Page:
Pato and Choosing Google

Life without Google sucks.  Here’s why: I am a big soccer fan, and my experience of the Web has been driven primarily by soccer.  For some people it’s music; for others it’s news, or porn, or whatever.  For me: soccer.  When I first encountered the Web in college, I remember using it for 2 things: looking up European soccer scores and finding Grateful Dead lyrics.  (I had long been using email via telnet/pine, and still find “webmail” to be slightly suspicious.)

Life for Americans who follow European soccer has gotten much much much much
better in the last 10-15 years.  There is now tons of soccer on TV and even more available through P2P on the Web.  Moreover people can post video clips of goals to various websites, which is completely awesome, since most games involve 85 minutes of relative inaction with 5 or so minutes of the best action imaginable.
Lately the central source for these videos has been YouTube (you may
see where this is going), despite legal threats from the English Premier League that the reposting of images is a violation of law.

Nevertheless, soccer fans can spend hours and hours on YouTube, finding all sorts
of compilations of great goals to crappy music from all of the masters, including
Del Piero, Zidane, Baggio, and even players who haven’t played for Juventus (Cantona, RonaldinhoMaradona, more Maradona, you get the point).

Careful readers may remember some of my hemming and hawing about whether
or not YouTube should be part of my self-imposed ban on all things Google. I have to say I have cheated once or twice, but for the most part I have also
Marched Away from YouTube too.

The brilliant exception that I found via Rocketboom is this: Chocolate Rabbit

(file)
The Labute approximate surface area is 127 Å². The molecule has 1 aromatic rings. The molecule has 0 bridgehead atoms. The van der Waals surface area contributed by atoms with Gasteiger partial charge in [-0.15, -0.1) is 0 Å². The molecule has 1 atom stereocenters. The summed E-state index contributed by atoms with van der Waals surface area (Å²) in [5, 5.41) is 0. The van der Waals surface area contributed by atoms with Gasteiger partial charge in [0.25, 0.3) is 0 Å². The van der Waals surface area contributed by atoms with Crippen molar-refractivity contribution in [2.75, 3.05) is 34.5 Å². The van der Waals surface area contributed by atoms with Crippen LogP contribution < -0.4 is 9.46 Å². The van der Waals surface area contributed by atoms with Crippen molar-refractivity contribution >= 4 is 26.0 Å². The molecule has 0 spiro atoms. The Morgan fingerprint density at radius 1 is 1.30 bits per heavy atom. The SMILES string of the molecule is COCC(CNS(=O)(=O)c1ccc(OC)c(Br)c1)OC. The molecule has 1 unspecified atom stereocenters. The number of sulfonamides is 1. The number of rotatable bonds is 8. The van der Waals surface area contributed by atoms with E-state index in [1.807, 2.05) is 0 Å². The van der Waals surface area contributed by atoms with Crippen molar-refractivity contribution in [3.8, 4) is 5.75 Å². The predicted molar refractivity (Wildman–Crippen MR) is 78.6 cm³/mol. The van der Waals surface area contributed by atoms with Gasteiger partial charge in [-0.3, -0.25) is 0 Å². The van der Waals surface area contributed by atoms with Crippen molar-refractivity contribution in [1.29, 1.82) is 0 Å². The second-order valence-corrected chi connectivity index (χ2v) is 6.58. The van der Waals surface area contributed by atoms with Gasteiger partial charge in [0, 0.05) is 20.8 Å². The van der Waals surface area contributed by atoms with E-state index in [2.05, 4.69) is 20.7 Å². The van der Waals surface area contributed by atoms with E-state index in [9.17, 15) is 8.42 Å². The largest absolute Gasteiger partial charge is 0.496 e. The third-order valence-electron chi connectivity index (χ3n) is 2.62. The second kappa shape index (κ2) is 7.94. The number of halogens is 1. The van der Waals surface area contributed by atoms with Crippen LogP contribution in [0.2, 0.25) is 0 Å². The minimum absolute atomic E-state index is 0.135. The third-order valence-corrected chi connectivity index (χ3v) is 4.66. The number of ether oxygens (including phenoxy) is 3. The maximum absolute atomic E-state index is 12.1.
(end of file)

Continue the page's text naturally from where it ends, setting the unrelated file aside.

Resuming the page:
.  It is rare to find such examples of pure comic genius.  Anyway.

Let me get to my point.  Last week Brazil played Sweden in an international
“friendly” (or exhibition), and won 1-0 on a goal by the latest greatest young Brazilian dude named Pato.  As with any overhyped young player, you sort of hope that he can produce the goods, and, according to a postmatch report that I read about Brazil-Sweden, he did.
The Swedish coach called the goal “flawless, a perfect volley” (Swedes I think
are not known for exaggeration) and the Brazilian coach tried not to get carried away with the goal’s brilliance.  So I went from the match report right to Yahoo and searched for “Pato Sweden Brasil” and clicked on the “video” tab.  Nothing.  Not only nothing good–NOTHING.  Just a computer wondering if I meant to write “Brazil.”

So I went over to Google, breaking my self imposed ban, typed in the same query,
and got at least a dozen YouTube links to the goal.

I didn’t watch the goal since my query was for research purposes only. But it made
me think about how quickly people can form impressions about how well one
search engine or another “works” – aka, helps them find what they want.
Perhaps loons like me try to go for a week or a month and use something new or
different (I have been toying around with hakia recently), but this whole Pato thing
was something of a tipping point for me.

I am sure there are plenty of comparisons of search engines conducted on a more
scientific basis (I assume this is what sites like Search Engine Watch do), but what will stick with me about Yahoo vs. Google is that Yahoo gave me NOTHING when I wanted Pato’s goal, and Yahoo usually features a link to target when I search for the title of a book.

Search engines don’t give you truth.  They give you their network.  They give you
what their partners have to offer.  If their partners have nothing, they either give you nothing or they give you the illusion of scraping far and wide to keep you happy.

Here, by the way, is Pato’s goal.  Good, but he’s no Zidane – yet.


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One Response to “Pato and Choosing Google”

  1. It’s almost (time to) March! « March Away From Google Says:

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